There was a time, not too long ago, when I couldn’t have imagined calling myself a writer—and by “writer,” I mean the kind that gets paid to do work that’s actually published in print and credited through a byline. During that time, I did write, but I only wrote either for personal reasons (in a private journal or this blog), or for the ghostwriting assignments I took as a freelance web content writer.
During that time, I was but a girl who wrote and loved writing, but nothing more than that. And I was quite happy with how things were—I loved my craft, and it loved me back.
And then the unthinkable happened.
The opportunity came for me to get published in this month’s issue of a national teen girls magazine, the glossy kind I liked to feel with my fingers, the smell of which I was addicted…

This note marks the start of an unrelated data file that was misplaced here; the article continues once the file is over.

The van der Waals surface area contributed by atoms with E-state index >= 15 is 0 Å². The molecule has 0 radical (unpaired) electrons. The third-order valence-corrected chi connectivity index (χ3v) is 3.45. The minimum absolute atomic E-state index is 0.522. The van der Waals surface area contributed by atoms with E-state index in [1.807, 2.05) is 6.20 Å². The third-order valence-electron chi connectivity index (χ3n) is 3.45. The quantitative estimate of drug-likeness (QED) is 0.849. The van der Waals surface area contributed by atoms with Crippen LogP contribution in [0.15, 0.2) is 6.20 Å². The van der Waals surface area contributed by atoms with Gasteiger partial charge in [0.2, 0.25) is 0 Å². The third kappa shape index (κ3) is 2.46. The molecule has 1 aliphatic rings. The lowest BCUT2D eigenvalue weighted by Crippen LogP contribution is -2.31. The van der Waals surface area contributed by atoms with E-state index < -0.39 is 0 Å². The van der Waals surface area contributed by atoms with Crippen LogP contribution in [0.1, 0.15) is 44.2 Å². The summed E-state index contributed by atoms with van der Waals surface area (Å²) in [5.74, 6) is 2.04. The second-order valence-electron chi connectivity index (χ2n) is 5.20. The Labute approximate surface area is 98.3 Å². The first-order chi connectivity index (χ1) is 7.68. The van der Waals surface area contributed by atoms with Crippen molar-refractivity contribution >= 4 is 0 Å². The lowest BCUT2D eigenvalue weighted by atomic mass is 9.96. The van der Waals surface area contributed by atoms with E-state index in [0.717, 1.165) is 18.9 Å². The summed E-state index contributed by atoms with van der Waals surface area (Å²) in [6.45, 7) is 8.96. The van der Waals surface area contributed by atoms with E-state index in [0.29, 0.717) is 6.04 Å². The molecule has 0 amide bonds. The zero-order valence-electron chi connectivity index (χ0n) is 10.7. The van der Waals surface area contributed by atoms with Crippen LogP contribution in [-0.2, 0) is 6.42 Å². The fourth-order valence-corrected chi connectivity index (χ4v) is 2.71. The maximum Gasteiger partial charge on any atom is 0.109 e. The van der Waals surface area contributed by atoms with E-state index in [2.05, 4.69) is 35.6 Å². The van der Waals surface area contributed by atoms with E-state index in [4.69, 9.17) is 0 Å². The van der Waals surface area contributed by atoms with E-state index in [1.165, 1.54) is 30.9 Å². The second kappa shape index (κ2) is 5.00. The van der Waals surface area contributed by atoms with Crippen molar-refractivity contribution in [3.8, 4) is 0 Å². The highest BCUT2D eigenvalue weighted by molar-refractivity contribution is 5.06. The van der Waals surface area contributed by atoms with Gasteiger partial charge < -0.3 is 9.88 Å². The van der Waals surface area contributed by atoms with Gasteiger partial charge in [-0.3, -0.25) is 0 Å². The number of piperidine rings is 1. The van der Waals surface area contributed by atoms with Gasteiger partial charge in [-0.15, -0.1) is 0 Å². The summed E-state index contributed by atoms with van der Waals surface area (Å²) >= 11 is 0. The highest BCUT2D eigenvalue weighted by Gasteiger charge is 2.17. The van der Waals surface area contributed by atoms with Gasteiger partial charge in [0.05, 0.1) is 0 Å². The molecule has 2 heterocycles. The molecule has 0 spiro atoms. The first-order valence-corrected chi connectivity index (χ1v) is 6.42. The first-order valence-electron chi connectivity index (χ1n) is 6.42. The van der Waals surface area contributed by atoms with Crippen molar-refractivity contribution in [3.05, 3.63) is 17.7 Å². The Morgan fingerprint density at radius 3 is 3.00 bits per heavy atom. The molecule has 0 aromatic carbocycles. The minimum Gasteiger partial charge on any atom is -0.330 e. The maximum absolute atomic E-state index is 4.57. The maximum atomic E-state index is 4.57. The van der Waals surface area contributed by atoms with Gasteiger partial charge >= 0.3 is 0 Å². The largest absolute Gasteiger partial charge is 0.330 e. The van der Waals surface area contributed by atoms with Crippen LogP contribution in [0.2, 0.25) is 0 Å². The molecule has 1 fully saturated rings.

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Although I’m only fifteen, I really want to be a mom. Not in the sense that I want to go ahead and be sixteen and pregnant. Of course I’m going to wait until I’m in my mid-late twenties and until I’ve found the right man before I even consider having children. But I do want to be a mother at some point in my life, preferably when I’m younger; I feel children relate more to and confide more in parents who are closer to their own age. I want to be a parent, and I want to do it right. I have fantastic parents, and I want to do just as good of a job as they have done with my brother and me, and hopefully even a bit better. One of the many things I’ve discussed with myself in terms of how to be a good parent is the whole censorship business.